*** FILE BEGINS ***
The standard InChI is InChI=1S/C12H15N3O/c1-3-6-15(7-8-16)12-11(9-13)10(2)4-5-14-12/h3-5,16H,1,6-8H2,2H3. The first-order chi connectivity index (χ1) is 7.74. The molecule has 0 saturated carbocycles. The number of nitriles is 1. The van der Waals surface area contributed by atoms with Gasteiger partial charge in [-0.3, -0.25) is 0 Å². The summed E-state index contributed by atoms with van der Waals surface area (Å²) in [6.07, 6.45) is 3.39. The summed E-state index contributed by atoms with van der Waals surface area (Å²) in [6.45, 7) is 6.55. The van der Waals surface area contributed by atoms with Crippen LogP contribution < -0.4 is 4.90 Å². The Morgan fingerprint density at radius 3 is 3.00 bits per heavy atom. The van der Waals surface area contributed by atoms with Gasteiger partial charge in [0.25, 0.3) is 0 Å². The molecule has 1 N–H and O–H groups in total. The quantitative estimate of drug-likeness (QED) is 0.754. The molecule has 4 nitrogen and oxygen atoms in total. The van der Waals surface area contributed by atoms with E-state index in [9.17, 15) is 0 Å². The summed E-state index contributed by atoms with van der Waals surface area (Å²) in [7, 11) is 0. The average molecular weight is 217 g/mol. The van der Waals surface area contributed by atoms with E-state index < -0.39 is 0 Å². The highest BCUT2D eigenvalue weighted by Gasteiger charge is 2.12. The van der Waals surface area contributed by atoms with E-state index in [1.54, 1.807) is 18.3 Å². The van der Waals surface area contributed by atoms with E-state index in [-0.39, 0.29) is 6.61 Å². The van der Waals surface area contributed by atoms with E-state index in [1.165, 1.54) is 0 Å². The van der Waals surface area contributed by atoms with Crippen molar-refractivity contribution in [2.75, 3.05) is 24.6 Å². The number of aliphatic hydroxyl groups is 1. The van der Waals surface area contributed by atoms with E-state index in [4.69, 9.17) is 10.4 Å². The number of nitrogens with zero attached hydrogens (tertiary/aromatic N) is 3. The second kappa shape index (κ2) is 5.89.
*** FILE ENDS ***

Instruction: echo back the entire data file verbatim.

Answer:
The standard InChI is InChI=1S/C12H15N3O/c1-3-6-15(7-8-16)12-11(9-13)10(2)4-5-14-12/h3-5,16H,1,6-8H2,2H3. The first-order chi connectivity index (χ1) is 7.74. The molecule has 0 saturated carbocycles. The number of nitriles is 1. The van der Waals surface area contributed by atoms with Gasteiger partial charge in [-0.3, -0.25) is 0 Å². The summed E-state index contributed by atoms with van der Waals surface area (Å²) in [6.07, 6.45) is 3.39. The summed E-state index contributed by atoms with van der Waals surface area (Å²) in [6.45, 7) is 6.55. The van der Waals surface area contributed by atoms with Crippen LogP contribution < -0.4 is 4.90 Å². The Morgan fingerprint density at radius 3 is 3.00 bits per heavy atom. The van der Waals surface area contributed by atoms with Gasteiger partial charge in [0.25, 0.3) is 0 Å². The molecule has 1 N–H and O–H groups in total. The quantitative estimate of drug-likeness (QED) is 0.754. The molecule has 4 nitrogen and oxygen atoms in total. The van der Waals surface area contributed by atoms with E-state index in [9.17, 15) is 0 Å². The summed E-state index contributed by atoms with van der Waals surface area (Å²) in [7, 11) is 0. The average molecular weight is 217 g/mol. The van der Waals surface area contributed by atoms with E-state index < -0.39 is 0 Å². The highest BCUT2D eigenvalue weighted by Gasteiger charge is 2.12. The van der Waals surface area contributed by atoms with E-state index in [1.54, 1.807) is 18.3 Å². The van der Waals surface area contributed by atoms with E-state index in [-0.39, 0.29) is 6.61 Å². The van der Waals surface area contributed by atoms with E-state index in [1.165, 1.54) is 0 Å². The van der Waals surface area contributed by atoms with Crippen molar-refractivity contribution in [2.75, 3.05) is 24.6 Å². The number of aliphatic hydroxyl groups is 1. The van der Waals surface area contributed by atoms with E-state index in [4.69, 9.17) is 10.4 Å². The number of nitrogens with zero attached hydrogens (tertiary/aromatic N) is 3. The second kappa shape index (κ2) is 5.89.